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Configure Powerwalls To Ignore Solar?

Discussion in 'Tesla Energy' started by wwhitney, Jun 13, 2018.

  1. wwhitney

    wwhitney Member

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    Hello,

    I'm curious whether anyone with Powerwalls installed and a solar system has asked Tesla to install their system as if they had no solar, and if so whether Tesla agreed. This obviously wouldn't work for someone taking the ITC, as that requires charging the Powerwalls only from solar generation. But for anyone not taking the ITC, then depending on one's rate plan, it could be economically beneficial to be able to charge from the grid.

    One issue is whether during island operation (power outage) the Powerwall needs to be able to monitor the solar generation via CTs in order to properly charge from it. I don't think it does, but I'm not sure.

    A longer commentary on my situation is below, for anyone interested.

    Cheers, Wayne


    As my two Powerwalls are scheduled to be installed next month, I started to take a look at the available modes of operation and how to maximize the economic benefit from the Powerwalls. A little background:

    - I'm on PG&E's EV-A schedule, which has Peak, Shoulder (Part Peak in PG&E speak), and Off-Peak rates on weekdays; and just Peak and Off-Peak on the weekend.
    - I have a small solar system (2.5 kw-AC).
    - I'm not currently planning to take the ITC [a close decision; as I'm an SGIP self-developer, it's 30% of the post-SGIP cost versus the extra SGIP hassle (monitoring plans) and the restriction on use (no grid charging).]
    - With solar and storage, the PG&E tariff allows instantaneous discharge from the storage directly to the grid, but it restricts total annual export to the total annual production of the solar system.

    So if it were possible, the most effective way for me to use the Powerwalls would be to time-shift all my consumption to Off-Peak times while simultaneously time-shifting all my solar production to Peak. On the weekend that is a pretty simple algorithm: during Off-Peak, charge to avoid exporting energy and to reach 100% at the beginning of Peak; during Peak, discharge to cover usage plus that day's full Off-Peak solar generation. Weekdays would be more complicated due to the Shoulder period, but a similar algorithm would work by forecasting the net generation expected during the Shoulder periods, and not fully charging during Off-Peak to allow absorbing the Shoulder period net generation.

    Unfortunately Tesla doesn't offer this operational mode or any time-shifting of solar production. So it seems the best I can do is to time-shift all of my usage to Off-Peak. When grid charging is not prohibited the Powerwall operational mode that does this best is "No Solar TBC". That would allow all of my Peak and Shoulder generation to go directly to the grid.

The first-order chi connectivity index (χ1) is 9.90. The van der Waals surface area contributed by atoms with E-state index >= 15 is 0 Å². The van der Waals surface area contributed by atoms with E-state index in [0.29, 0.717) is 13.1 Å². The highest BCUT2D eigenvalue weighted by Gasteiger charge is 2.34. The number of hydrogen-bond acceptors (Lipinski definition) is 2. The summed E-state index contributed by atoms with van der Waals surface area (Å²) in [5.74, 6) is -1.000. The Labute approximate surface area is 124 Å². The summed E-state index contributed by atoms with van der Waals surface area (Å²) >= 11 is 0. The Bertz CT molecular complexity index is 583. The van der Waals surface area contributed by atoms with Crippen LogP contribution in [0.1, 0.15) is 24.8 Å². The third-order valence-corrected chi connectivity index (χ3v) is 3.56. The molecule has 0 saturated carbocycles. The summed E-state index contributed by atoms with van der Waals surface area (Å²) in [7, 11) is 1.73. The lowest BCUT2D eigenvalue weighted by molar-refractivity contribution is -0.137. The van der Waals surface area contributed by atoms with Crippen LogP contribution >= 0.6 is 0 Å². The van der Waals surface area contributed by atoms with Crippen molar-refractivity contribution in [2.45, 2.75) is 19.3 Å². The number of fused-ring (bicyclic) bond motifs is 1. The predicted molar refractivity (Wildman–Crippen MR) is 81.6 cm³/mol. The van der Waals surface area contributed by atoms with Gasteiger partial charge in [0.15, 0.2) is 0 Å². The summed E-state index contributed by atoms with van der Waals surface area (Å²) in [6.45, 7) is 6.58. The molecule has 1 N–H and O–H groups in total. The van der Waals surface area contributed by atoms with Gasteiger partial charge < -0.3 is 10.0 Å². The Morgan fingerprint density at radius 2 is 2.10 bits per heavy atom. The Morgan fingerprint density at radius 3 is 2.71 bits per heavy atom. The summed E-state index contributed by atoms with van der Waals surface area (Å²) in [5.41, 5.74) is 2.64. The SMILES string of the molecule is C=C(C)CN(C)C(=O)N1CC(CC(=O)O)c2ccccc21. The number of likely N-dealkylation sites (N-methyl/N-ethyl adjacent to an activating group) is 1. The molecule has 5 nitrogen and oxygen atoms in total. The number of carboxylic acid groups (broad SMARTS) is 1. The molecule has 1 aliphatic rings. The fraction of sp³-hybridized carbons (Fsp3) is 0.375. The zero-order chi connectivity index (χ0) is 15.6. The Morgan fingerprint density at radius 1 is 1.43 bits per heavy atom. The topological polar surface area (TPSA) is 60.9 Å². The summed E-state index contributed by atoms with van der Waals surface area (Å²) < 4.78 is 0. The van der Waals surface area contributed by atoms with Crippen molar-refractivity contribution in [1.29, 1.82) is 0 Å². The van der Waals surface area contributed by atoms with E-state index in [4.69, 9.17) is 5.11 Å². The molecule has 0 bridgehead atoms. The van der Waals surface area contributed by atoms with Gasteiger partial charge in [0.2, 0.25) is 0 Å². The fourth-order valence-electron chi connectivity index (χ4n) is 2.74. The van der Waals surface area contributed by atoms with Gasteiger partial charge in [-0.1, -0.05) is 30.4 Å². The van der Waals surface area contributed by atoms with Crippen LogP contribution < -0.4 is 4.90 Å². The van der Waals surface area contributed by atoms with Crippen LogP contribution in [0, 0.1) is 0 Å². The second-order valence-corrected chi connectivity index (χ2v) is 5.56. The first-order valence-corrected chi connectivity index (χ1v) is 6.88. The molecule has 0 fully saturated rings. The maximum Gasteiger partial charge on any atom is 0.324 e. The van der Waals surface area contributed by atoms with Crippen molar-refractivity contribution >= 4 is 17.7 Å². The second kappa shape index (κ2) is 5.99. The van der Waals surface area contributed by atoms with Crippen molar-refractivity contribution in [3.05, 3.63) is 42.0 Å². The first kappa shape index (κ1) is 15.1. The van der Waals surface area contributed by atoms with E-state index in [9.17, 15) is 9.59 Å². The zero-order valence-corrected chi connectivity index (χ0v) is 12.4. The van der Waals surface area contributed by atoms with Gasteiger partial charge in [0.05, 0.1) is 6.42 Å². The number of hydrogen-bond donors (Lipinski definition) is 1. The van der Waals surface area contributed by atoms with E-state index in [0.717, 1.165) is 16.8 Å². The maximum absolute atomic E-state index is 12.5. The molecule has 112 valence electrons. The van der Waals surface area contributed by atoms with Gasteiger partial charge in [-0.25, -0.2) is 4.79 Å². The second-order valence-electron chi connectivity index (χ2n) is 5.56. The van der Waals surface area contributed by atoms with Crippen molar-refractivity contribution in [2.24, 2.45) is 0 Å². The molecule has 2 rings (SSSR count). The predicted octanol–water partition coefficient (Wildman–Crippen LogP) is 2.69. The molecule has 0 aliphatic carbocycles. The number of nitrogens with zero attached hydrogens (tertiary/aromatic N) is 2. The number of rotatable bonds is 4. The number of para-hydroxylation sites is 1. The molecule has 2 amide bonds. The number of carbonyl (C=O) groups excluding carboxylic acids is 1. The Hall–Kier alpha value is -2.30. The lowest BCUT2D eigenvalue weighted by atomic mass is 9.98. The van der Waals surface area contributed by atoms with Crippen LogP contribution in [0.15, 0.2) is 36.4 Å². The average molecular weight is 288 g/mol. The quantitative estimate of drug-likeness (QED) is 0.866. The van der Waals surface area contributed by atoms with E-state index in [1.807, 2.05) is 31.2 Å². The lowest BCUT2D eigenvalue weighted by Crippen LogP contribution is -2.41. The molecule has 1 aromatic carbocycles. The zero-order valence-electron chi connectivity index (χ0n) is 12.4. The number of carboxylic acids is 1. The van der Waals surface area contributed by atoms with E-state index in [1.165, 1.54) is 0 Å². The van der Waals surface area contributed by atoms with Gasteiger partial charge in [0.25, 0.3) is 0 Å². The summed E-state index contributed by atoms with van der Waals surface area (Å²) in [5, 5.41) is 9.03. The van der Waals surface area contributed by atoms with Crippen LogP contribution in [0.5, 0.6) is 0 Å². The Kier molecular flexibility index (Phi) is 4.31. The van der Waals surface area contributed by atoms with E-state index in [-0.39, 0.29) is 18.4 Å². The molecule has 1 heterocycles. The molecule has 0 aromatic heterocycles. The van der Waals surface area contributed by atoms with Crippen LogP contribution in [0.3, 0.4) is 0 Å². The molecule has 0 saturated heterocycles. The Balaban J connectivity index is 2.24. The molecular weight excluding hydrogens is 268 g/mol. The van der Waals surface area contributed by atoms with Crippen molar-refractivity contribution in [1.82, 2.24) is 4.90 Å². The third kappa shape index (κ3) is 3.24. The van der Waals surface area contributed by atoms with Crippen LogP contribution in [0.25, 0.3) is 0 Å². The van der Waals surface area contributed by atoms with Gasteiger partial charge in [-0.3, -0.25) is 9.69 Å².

2. NuShrike

    NuShrike Member

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    I think you're one of the very few that is installing standalone storage, instead of paired, even when there's solar.

    I think you would have to run "custom" TBC software (as somebody in the TBC thread has), in order to possibly get an operational mode that matches your use-case.

    I'll be approaching this too, whenever my installer ever gets any stock from Tesla.
     
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  3. ewoodrick

    ewoodrick Member

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    There's a lot to be talked about here.

    "Tesla doesn't allow time shifting of solar production" - No matter how powerful people believe Elon may be, he doesn't completely control mother nature. Solar production is controlled by the sun and blocked by the clouds. So the only choice that you really have is that you want to do everything possible to not sale back electricity.

    So while it makes sense that the conclusion is that you want the batteries to drain at night and fill during the day, there are some realities that exist. What are the loads during the day (and these change during seasons)? With a small solar system, are you actually able to maintain your loads during the day? What about the A/C, refrigerator, everything else, what are they using during the day. You can generally only shed so much power during the day.

    Let's say that you can control the load and charging, what would you want to do?
    1. You want to maintain the battery for good life. That suggest you are maybe only charging between 20% and 80%.
    2. You want all solar production to go to charging the battery. In reality this mean all solar production in excess of daytime load
    So it sounds as if you need to figure out how much solar energy you are creating above your daily load. Once you know that, then you will want to drain the battery this far each evening. Just to make things fun, this number tends to vary weekday vs weekend and per season.

    I guess then you would want to make sure that the battery drains this much on the associated day. That's sounding a little complex.

    But all of the makes the assumption that your solar can produce more than your daytime load. If it can't then the solution is a lot easier.

    And then when you look at your electricity cost, it gets more confusing. The answer tends to be shed load during peak periods. Luckily, the solar is probably producing during this period, but the worse is that's when you are wanting and needing to use the most energy.